Fitch slashes FY22 India growth forecast to 10%

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July 08, 2021 1:15 AM

Fitch said the low vaccination rate makes India vulnerable to further Covid waves. Only 4.7 % of the country’s population was fully vaccinated as of July 5.

“Fitch believes that rapid vaccination could support a sustainable revival in business and consumer confidence; however, without it, economic recovery would remain vulnerable to further waves and lockdowns,” it said.“Fitch believes that rapid vaccination could support a sustainable revival in business and consumer confidence; however, without it, economic recovery would remain vulnerable to further waves and lockdowns,” it said.

Global rating agency Fitch on Wednesday slashed its India GDP growth forecast for the current fiscal to 10% from 12.8% expected earlier, stating that renewed restrictions in the wake of the second Covid wave have slowed recovery efforts.

“Fitch believes that rapid vaccination could support a sustainable revival in business and consumer confidence; however, without it, economic recovery would remain vulnerable to further waves and lockdowns,” it said.

With this, Fitch joins a number of agencies to trim India growth forecast for FY22, thanks to the damage caused by the second wave. Recently S&P cut its India growth projection for FY22 to 9.5% from 11%. Similarly, Moody’s has slashed its forecast to 9.3% from 13.7%. Last month, the Reserve Bank of India trimmed its growth forecast for the country to 9.5% from 10.5% projected in April. Various agencies have pegged their FY22 growth estimates in the range of 8.5-10%.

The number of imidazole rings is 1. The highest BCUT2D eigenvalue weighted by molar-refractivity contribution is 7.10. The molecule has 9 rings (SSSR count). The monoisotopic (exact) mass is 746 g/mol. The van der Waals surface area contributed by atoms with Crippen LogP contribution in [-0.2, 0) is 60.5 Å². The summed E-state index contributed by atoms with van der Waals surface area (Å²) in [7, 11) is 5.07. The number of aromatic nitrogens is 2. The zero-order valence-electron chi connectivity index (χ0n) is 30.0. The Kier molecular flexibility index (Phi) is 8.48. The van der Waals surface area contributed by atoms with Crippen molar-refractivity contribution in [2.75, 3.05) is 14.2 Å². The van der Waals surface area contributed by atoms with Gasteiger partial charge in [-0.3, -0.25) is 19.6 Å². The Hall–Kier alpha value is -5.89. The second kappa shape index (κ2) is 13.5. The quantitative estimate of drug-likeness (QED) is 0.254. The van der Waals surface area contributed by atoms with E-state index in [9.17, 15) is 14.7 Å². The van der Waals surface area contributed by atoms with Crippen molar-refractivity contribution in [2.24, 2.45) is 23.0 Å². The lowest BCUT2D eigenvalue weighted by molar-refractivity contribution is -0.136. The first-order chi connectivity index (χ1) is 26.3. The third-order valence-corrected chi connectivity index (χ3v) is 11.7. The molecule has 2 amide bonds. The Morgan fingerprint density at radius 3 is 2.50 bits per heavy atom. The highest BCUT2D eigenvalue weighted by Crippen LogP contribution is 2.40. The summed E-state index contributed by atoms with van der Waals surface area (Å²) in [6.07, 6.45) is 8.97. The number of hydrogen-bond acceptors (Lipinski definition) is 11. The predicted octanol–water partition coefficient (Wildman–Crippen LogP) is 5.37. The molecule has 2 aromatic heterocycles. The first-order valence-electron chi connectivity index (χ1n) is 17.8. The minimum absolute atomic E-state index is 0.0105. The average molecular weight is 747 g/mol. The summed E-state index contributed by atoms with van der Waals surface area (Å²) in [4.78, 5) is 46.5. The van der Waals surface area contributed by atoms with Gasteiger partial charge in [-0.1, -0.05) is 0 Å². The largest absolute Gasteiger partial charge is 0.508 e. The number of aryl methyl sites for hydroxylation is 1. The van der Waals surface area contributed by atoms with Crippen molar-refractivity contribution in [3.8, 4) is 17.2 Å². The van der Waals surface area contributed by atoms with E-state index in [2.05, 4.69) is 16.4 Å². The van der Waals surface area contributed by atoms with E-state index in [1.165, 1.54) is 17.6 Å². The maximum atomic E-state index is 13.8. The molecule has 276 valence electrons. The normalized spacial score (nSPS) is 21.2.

Fitch said the low vaccination rate makes India vulnerable to further Covid waves. Only 4.7 % of the country’s population was fully vaccinated as of July 5.

Flagging issues with the banking system, the agency stressed that regulatory relief measures have postponed underlying asset-quality concerns of the lenders for now. But their medium-term performance will be dented without a meaningful economic recovery.

State-run banks are at greater risk, given their average common equity Tier-1 capital is around 600 basis points lower than that of private peers, Fitch said. Private banks’ average return on assets is four times higher than the state-run ones.

Moreover, private banks raised higher equity capital from the market in FY21, having raked in almost $6.8 billion from the capital markets, against $4.4 billion by PSBs.

The impaired loans ratio dropped to 7.5% in FY21 from 8.5% a year earlier. But this ratio was supported by declining fresh bad loans as well as high levels of writeoffs.

The agency said continued relief measures aimed at Covid-19 affected segments (such as micro, small and medium enterprises, retail and contact services) helped defer the recognition of problems with asset quality. But impaired loans could peak after FY23 “since stress is likely to manifest from this pool over a fairly protracted timeframe”, it added.

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